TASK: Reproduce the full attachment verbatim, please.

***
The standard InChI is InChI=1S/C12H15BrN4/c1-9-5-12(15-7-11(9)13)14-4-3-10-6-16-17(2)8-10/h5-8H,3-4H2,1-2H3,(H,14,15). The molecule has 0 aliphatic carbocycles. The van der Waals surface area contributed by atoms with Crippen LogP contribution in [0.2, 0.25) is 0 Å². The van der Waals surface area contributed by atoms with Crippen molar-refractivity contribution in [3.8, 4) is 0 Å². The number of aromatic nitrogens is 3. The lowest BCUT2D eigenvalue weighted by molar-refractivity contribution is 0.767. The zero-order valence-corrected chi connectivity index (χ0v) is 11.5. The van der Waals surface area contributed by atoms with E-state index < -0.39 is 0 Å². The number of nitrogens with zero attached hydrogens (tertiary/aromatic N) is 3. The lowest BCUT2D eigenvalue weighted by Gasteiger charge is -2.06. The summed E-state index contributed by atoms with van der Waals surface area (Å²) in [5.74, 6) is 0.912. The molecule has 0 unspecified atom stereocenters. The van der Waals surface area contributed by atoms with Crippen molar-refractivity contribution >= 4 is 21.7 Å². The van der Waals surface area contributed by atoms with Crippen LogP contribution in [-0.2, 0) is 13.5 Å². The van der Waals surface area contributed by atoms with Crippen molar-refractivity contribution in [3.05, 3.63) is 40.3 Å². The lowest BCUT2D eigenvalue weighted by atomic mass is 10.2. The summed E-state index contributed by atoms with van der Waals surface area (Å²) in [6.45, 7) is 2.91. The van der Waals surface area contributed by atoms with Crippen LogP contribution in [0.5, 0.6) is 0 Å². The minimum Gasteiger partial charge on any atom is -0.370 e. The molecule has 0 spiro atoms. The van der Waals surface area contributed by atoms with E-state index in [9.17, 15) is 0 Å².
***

The standard InChI is InChI=1S/C12H15BrN4/c1-9-5-12(15-7-11(9)13)14-4-3-10-6-16-17(2)8-10/h5-8H,3-4H2,1-2H3,(H,14,15). The molecule has 0 aliphatic carbocycles. The van der Waals surface area contributed by atoms with Crippen LogP contribution in [0.2, 0.25) is 0 Å². The van der Waals surface area contributed by atoms with Crippen molar-refractivity contribution in [3.8, 4) is 0 Å². The number of aromatic nitrogens is 3. The lowest BCUT2D eigenvalue weighted by molar-refractivity contribution is 0.767. The zero-order valence-corrected chi connectivity index (χ0v) is 11.5. The van der Waals surface area contributed by atoms with E-state index < -0.39 is 0 Å². The number of nitrogens with zero attached hydrogens (tertiary/aromatic N) is 3. The lowest BCUT2D eigenvalue weighted by Gasteiger charge is -2.06. The summed E-state index contributed by atoms with van der Waals surface area (Å²) in [5.74, 6) is 0.912. The molecule has 0 unspecified atom stereocenters. The van der Waals surface area contributed by atoms with Crippen molar-refractivity contribution >= 4 is 21.7 Å². The van der Waals surface area contributed by atoms with Crippen LogP contribution in [-0.2, 0) is 13.5 Å². The van der Waals surface area contributed by atoms with Crippen molar-refractivity contribution in [3.05, 3.63) is 40.3 Å². The lowest BCUT2D eigenvalue weighted by atomic mass is 10.2. The summed E-state index contributed by atoms with van der Waals surface area (Å²) in [6.45, 7) is 2.91. The van der Waals surface area contributed by atoms with Crippen LogP contribution in [0.5, 0.6) is 0 Å². The minimum Gasteiger partial charge on any atom is -0.370 e. The molecule has 0 spiro atoms. The van der Waals surface area contributed by atoms with E-state index in [9.17, 15) is 0 Å².